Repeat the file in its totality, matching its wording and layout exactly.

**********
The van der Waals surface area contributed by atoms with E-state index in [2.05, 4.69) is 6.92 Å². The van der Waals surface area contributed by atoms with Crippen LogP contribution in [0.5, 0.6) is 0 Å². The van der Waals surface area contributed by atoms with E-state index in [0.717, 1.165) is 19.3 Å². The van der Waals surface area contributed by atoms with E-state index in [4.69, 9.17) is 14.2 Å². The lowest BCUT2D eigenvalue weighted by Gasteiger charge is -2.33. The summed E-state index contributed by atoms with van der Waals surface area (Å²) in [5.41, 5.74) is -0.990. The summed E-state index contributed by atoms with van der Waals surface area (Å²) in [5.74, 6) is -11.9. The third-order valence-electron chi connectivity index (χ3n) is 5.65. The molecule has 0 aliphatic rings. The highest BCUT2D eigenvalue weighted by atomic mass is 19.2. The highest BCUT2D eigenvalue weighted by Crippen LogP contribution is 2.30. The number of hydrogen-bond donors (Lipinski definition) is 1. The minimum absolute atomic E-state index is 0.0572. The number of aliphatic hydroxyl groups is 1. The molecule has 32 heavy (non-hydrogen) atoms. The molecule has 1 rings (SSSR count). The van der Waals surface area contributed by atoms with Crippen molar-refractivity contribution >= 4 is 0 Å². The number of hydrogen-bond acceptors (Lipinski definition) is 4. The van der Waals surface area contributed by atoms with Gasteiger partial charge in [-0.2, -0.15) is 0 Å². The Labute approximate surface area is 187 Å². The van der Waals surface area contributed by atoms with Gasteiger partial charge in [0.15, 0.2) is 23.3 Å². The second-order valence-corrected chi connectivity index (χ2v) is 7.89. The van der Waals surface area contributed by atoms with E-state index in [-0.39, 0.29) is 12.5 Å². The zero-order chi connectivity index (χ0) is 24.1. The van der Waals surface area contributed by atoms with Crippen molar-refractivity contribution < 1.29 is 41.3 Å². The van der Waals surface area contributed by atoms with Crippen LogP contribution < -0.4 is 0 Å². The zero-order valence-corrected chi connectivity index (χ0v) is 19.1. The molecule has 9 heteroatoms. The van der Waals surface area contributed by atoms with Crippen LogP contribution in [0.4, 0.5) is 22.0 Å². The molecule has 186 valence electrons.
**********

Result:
The van der Waals surface area contributed by atoms with E-state index in [2.05, 4.69) is 6.92 Å². The van der Waals surface area contributed by atoms with Crippen LogP contribution in [0.5, 0.6) is 0 Å². The van der Waals surface area contributed by atoms with E-state index in [0.717, 1.165) is 19.3 Å². The van der Waals surface area contributed by atoms with E-state index in [4.69, 9.17) is 14.2 Å². The lowest BCUT2D eigenvalue weighted by Gasteiger charge is -2.33. The summed E-state index contributed by atoms with van der Waals surface area (Å²) in [5.41, 5.74) is -0.990. The summed E-state index contributed by atoms with van der Waals surface area (Å²) in [5.74, 6) is -11.9. The third-order valence-electron chi connectivity index (χ3n) is 5.65. The molecule has 0 aliphatic rings. The highest BCUT2D eigenvalue weighted by atomic mass is 19.2. The highest BCUT2D eigenvalue weighted by Crippen LogP contribution is 2.30. The number of hydrogen-bond donors (Lipinski definition) is 1. The minimum absolute atomic E-state index is 0.0572. The number of aliphatic hydroxyl groups is 1. The molecule has 32 heavy (non-hydrogen) atoms. The molecule has 1 rings (SSSR count). The van der Waals surface area contributed by atoms with Crippen molar-refractivity contribution >= 4 is 0 Å². The number of hydrogen-bond acceptors (Lipinski definition) is 4. The van der Waals surface area contributed by atoms with Gasteiger partial charge in [-0.2, -0.15) is 0 Å². The Labute approximate surface area is 187 Å². The van der Waals surface area contributed by atoms with Gasteiger partial charge in [0.15, 0.2) is 23.3 Å². The second-order valence-corrected chi connectivity index (χ2v) is 7.89. The van der Waals surface area contributed by atoms with E-state index in [-0.39, 0.29) is 12.5 Å². The zero-order chi connectivity index (χ0) is 24.1. The van der Waals surface area contributed by atoms with Crippen molar-refractivity contribution < 1.29 is 41.3 Å². The van der Waals surface area contributed by atoms with Crippen LogP contribution < -0.4 is 0 Å². The zero-order valence-corrected chi connectivity index (χ0v) is 19.1. The molecule has 9 heteroatoms. The van der Waals surface area contributed by atoms with Crippen LogP contribution in [0.4, 0.5) is 22.0 Å². The molecule has 186 valence electrons.